Frack, baby, frack!

By Katie Kieffer


Shale rock. Image credit: “Shale” by Ty on Flickr via Creative Commons.

I have a slam-dunk plan for creating jobs: Frack, baby, frack. Move like Shaq. Let’s beat the buzzer, Shaq-style, and score points for the U.S. economy. Frack Attack!

Like basketball referees, ratings agencies Moody’s and Fitch Ratings are signaling they may join Standard and Poor’s in calling a foul on the U.S. economy. The good news is that we can move toward recovery by fracking shale for gas and oil—producing energy and creating jobs simultaneously.

Fracking only recently became a profitable extraction technology.  In 2003, a Texas speculator named George Mitchell bucked conventional wisdom. He discovered that he could force impenetrable shale rock thousands of feet beneath the earth’s surface to give up its methane (natural gas is primarily methane) by combining horizontal drilling with hydrofracturing. In 2007, natural gas company Range Resources perfected Mitchell’s discovery and developed a cost-effective technique to commercialize fracking.

America’s shale-gas cache is the Marcellus Shale Deposit, a 575-mile formation extending through four states, primarily Pennsylvania and New York. Marcellus is arguably the second largest shale-gas field in the world.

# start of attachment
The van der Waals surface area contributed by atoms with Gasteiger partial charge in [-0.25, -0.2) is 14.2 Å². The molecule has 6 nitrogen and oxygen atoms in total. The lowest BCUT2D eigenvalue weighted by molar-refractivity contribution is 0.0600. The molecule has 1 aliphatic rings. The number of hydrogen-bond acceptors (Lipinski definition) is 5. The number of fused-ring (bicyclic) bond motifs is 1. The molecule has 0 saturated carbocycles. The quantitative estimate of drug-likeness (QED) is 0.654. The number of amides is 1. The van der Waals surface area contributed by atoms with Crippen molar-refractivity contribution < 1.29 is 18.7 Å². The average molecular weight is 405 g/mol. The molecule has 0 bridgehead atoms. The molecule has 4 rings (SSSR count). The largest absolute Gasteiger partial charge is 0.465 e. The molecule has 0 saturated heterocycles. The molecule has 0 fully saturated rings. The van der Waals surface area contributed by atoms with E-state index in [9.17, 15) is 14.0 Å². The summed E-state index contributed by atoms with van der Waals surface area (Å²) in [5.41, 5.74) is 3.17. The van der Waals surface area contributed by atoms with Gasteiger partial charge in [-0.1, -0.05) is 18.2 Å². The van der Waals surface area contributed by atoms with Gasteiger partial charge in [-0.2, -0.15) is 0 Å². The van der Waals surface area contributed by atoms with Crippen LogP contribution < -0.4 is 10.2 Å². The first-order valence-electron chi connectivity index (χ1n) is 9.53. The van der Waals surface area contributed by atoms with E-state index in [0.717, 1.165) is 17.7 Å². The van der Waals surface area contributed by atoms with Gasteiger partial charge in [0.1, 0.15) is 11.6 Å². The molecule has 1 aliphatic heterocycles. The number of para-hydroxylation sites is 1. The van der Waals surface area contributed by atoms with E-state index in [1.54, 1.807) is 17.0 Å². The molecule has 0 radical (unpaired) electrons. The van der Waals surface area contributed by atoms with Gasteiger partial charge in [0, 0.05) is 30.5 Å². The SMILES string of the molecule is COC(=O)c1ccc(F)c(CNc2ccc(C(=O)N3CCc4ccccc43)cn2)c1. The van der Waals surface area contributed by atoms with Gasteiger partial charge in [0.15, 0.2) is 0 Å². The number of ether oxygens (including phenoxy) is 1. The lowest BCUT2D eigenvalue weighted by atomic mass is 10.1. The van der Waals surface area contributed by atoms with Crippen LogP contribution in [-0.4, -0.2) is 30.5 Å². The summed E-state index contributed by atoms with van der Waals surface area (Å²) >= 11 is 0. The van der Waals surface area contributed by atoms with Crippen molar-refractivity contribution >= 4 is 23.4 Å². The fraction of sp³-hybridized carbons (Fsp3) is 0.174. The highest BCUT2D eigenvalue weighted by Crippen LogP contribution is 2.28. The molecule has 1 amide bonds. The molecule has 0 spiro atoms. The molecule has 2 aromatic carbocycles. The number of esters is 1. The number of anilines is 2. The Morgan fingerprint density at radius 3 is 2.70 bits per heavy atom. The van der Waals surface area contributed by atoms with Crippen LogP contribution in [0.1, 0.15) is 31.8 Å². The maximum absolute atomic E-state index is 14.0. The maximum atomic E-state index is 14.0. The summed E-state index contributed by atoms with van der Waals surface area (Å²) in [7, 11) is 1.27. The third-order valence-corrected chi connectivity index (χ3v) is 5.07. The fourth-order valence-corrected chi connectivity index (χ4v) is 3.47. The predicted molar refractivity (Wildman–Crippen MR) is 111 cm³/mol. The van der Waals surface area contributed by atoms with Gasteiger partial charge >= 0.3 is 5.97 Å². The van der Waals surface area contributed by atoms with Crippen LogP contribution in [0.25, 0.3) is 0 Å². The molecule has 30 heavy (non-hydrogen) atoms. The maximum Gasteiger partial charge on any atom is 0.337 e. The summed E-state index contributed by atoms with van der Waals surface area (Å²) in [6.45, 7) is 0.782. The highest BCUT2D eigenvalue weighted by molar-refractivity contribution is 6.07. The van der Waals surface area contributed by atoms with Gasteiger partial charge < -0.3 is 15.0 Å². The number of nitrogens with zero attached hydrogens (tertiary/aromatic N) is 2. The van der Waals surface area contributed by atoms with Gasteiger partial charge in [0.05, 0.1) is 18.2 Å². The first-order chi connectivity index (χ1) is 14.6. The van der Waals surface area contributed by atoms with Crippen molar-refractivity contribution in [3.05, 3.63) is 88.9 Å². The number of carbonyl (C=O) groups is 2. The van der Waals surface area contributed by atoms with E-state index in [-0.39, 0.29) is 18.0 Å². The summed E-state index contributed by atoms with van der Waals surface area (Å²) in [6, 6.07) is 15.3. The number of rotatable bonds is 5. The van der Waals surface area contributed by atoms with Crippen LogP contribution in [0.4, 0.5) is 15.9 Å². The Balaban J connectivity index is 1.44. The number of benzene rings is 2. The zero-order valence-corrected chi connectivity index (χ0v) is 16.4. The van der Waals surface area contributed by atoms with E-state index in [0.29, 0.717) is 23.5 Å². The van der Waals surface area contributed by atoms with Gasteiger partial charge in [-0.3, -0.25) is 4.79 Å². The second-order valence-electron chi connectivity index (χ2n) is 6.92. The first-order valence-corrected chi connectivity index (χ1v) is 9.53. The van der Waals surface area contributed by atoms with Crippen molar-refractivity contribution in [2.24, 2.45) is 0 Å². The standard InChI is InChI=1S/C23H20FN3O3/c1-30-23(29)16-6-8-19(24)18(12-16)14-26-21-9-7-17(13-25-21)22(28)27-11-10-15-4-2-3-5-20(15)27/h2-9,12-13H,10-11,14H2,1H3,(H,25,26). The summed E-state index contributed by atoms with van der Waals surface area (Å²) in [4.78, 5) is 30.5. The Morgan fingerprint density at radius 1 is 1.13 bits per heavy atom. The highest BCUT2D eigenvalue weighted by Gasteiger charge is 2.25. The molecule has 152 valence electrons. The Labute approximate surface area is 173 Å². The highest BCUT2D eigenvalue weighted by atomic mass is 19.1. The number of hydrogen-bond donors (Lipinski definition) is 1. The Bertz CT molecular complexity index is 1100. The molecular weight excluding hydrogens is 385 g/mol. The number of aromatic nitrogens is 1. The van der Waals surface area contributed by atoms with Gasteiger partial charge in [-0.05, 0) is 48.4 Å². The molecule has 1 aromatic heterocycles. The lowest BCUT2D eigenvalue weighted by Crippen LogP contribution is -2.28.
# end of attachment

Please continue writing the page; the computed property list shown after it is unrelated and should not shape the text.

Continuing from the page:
Fracking is an economic boon: Pennsylvania landowners who once struggled to make ends meet have signed six-figure leases with shale drilling companies. In addition, landowners earn 12-to-15 percent of the royalties from the gas extracted from their property. Marcellus brought Pennsylvania 18,000 new jobs in the first half of this year alone. Pennsylvania leaseholder Rick Baker told the New York Times: “We need this natural gas to keep functioning. There are still people sitting in bars waiting for the steel mills to reopen.”

States like North Dakota have experienced historic economic growth now that fracking technology has also made it possible to recover oil from shale. North Dakota’s Bakken formation holds over 24 billion barrels of shale oil. The Institute for Energy Research reports that North Dakota’s GDP is now nine percent above the national average while its unemployment rate is far below average.